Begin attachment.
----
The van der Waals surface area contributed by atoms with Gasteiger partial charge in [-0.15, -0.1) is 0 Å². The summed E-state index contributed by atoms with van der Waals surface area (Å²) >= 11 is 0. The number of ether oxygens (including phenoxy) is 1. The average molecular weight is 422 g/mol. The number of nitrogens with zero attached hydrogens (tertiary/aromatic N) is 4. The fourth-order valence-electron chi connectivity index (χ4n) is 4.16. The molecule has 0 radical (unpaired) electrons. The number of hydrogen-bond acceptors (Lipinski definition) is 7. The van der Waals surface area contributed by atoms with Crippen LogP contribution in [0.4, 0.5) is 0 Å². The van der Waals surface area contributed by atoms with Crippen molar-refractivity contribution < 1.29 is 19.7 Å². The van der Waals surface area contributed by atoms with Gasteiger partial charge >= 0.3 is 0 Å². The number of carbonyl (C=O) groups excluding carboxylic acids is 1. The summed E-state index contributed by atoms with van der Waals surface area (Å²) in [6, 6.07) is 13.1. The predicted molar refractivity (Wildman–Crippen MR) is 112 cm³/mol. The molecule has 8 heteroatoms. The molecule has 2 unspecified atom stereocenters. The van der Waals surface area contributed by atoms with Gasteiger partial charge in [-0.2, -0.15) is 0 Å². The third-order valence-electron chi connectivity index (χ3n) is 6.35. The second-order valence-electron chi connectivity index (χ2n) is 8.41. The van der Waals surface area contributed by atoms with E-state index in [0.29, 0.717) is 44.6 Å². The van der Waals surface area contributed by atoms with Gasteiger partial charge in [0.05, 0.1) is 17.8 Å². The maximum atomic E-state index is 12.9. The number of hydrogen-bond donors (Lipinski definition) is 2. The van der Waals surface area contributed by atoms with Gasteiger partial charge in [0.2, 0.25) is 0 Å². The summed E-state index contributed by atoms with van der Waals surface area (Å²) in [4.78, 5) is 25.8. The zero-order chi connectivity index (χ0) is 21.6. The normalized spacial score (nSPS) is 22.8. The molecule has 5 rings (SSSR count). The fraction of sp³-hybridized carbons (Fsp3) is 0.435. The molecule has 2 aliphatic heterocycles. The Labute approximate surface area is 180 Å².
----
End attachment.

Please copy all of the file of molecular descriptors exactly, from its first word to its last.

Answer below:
The van der Waals surface area contributed by atoms with Gasteiger partial charge in [-0.15, -0.1) is 0 Å². The summed E-state index contributed by atoms with van der Waals surface area (Å²) >= 11 is 0. The number of ether oxygens (including phenoxy) is 1. The average molecular weight is 422 g/mol. The number of nitrogens with zero attached hydrogens (tertiary/aromatic N) is 4. The fourth-order valence-electron chi connectivity index (χ4n) is 4.16. The molecule has 0 radical (unpaired) electrons. The number of hydrogen-bond acceptors (Lipinski definition) is 7. The van der Waals surface area contributed by atoms with Crippen LogP contribution in [0.4, 0.5) is 0 Å². The van der Waals surface area contributed by atoms with Crippen molar-refractivity contribution < 1.29 is 19.7 Å². The van der Waals surface area contributed by atoms with Gasteiger partial charge >= 0.3 is 0 Å². The number of carbonyl (C=O) groups excluding carboxylic acids is 1. The summed E-state index contributed by atoms with van der Waals surface area (Å²) in [6, 6.07) is 13.1. The predicted molar refractivity (Wildman–Crippen MR) is 112 cm³/mol. The molecule has 8 heteroatoms. The molecule has 2 unspecified atom stereocenters. The van der Waals surface area contributed by atoms with Gasteiger partial charge in [-0.2, -0.15) is 0 Å². The third-order valence-electron chi connectivity index (χ3n) is 6.35. The second-order valence-electron chi connectivity index (χ2n) is 8.41. The van der Waals surface area contributed by atoms with E-state index in [0.29, 0.717) is 44.6 Å². The van der Waals surface area contributed by atoms with Gasteiger partial charge in [0.05, 0.1) is 17.8 Å². The maximum atomic E-state index is 12.9. The number of hydrogen-bond donors (Lipinski definition) is 2. The van der Waals surface area contributed by atoms with Gasteiger partial charge in [0.2, 0.25) is 0 Å². The summed E-state index contributed by atoms with van der Waals surface area (Å²) in [4.78, 5) is 25.8. The zero-order chi connectivity index (χ0) is 21.6. The normalized spacial score (nSPS) is 22.8. The molecule has 5 rings (SSSR count). The fraction of sp³-hybridized carbons (Fsp3) is 0.435. The molecule has 2 aliphatic heterocycles. The Labute approximate surface area is 180 Å².